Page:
Inhalable Vitamins Get Into the Bloodstream Faster Than Ever

This new delivery system provides incredibly healthy...air

Le Whif

Get it: Le Whif Vitamins cost $34 for a pack of 18 at lewhif.comCourtesy Le Whif

The stomach may be the quickest way to a man's heart, but it's a roundabout way to anyone's bloodstream. That's why Harvard University biomedical engineer David Edwards invented Le Whif breathable vitamins, which get into blood faster than pills do.

When you swallow vitamins, your intestinal tract and liver can degrade the active ingredients and also slow their absorption into your body. Breathable vitamins, on the other hand, skip the digestive system and dissolve into the highly permeable tissue lining your cheeks.

To make Le Whif, Edwards (who also pioneered inhalable chocolate, coffee and insulin) ground various vitamins into aerosolized particles, mixed them with different teas to enhance flavor, and packed the mixture into a lipstick-shaped inhaler that you draw on like a pipe to pull the particles out. A plug at the end of the device directs the vitamin spray upward and prevents the mist from shooting down the throat and making the user choke.

The manufacturer Breathable Foods sells three varieties: green tea with vitamins C and E, hibiscus tea with a multivitamin, and wine tea, which delivers vitamin D and 20 milligrams of resveratrol, a compound found in the skin of red grapes that may fight cancer and inflammation. Eight inhales a day supply 100 percent of the daily dose of each vitamin.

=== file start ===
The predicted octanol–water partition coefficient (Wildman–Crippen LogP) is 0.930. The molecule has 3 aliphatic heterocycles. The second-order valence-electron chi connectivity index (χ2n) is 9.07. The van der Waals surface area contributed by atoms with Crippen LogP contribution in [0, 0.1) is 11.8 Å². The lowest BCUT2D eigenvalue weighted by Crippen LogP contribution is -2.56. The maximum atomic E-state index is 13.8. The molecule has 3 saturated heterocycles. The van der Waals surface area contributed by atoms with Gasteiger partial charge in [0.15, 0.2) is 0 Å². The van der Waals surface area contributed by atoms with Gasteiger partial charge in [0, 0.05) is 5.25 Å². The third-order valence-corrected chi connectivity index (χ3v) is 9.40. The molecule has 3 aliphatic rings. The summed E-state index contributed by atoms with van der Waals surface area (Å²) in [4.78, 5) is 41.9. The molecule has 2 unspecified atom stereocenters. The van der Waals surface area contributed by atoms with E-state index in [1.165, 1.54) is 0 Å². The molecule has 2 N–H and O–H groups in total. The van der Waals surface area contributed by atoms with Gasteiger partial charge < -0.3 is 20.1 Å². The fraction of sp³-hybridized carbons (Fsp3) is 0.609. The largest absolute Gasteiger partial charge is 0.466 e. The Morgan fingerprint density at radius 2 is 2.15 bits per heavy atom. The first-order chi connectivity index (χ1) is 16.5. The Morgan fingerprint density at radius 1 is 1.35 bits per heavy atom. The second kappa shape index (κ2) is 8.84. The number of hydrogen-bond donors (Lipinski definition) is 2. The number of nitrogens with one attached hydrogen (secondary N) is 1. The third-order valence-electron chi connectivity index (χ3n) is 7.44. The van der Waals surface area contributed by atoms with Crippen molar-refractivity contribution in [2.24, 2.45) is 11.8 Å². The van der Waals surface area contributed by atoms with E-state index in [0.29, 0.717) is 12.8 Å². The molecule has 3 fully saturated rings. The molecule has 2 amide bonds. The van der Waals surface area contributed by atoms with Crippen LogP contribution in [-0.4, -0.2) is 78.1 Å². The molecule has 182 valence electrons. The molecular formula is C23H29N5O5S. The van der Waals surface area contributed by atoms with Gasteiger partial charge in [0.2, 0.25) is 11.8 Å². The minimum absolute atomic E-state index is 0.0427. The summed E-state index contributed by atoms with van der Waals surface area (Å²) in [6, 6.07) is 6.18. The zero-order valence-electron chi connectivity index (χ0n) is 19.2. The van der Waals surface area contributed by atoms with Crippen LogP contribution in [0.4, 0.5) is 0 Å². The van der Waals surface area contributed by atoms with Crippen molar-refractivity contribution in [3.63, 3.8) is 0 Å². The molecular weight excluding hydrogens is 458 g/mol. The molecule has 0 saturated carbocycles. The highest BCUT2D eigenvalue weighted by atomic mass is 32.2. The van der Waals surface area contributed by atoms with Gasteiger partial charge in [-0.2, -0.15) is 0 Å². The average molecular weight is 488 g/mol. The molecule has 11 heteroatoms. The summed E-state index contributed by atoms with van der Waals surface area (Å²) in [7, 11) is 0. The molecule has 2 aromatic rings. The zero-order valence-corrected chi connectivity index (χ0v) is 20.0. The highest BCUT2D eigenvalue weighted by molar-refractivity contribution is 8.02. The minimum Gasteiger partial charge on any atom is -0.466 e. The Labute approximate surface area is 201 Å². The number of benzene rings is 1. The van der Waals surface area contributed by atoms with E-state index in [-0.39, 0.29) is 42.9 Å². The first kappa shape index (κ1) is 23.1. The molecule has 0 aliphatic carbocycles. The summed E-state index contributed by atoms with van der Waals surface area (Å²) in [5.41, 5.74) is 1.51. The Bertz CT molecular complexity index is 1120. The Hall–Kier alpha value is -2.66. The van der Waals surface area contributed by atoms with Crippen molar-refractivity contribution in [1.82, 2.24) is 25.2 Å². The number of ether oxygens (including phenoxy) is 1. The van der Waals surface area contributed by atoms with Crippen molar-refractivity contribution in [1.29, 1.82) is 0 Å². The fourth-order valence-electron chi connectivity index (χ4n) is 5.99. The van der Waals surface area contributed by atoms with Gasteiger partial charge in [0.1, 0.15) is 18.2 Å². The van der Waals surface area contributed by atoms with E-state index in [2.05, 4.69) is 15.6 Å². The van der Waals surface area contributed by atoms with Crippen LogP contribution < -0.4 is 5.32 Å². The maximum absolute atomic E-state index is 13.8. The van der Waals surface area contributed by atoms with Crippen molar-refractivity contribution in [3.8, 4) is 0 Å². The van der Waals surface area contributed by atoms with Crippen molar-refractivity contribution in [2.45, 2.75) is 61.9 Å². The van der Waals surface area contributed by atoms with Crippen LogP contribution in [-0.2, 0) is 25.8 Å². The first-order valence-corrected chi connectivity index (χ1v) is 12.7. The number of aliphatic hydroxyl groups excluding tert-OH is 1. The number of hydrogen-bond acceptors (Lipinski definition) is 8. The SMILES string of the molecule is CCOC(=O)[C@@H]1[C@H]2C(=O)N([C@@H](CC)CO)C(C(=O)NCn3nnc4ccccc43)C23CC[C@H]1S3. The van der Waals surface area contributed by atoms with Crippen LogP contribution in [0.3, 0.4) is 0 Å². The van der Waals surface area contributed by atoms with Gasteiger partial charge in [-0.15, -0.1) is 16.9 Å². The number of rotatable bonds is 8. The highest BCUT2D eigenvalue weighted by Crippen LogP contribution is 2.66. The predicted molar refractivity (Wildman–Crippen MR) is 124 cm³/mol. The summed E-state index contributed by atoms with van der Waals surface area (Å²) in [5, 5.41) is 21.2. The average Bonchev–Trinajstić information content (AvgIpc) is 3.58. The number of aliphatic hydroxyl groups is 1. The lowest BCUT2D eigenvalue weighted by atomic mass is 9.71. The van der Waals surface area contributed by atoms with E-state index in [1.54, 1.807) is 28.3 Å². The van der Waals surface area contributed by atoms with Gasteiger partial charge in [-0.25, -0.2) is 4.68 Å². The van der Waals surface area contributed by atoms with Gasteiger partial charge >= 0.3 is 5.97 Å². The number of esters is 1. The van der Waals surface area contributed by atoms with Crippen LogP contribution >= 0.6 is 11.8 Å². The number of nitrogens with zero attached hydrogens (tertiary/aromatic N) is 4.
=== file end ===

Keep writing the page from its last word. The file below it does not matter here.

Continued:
Edwards's team is exploring other edibles, too. Food substitutes, he says, provide flavor without adding calories, satisfying cravings in a healthy way. Mmm, huffable mac 'n' cheese.

In Related News: Unspillable Snacks

Benjoy

Benjoy

Worry no more about potato-chip crumbs grinding into your living-room carpet. A new line of snacks from British company Benjoy are the first spill-proof single-serve munchies. Rather than using a replaceable lid, Benjoy stretches a semi-rigid polyester membrane 50 microns thick (about half that of a sheet of paper) over the mouth of the cup. The layer is crosscut so you can reach in to grab a piece of dried fruit or a veggie chip, but it's elastic enough to spring back into place and reseal the cup. Look for similar snacking tech in the U.S. soon.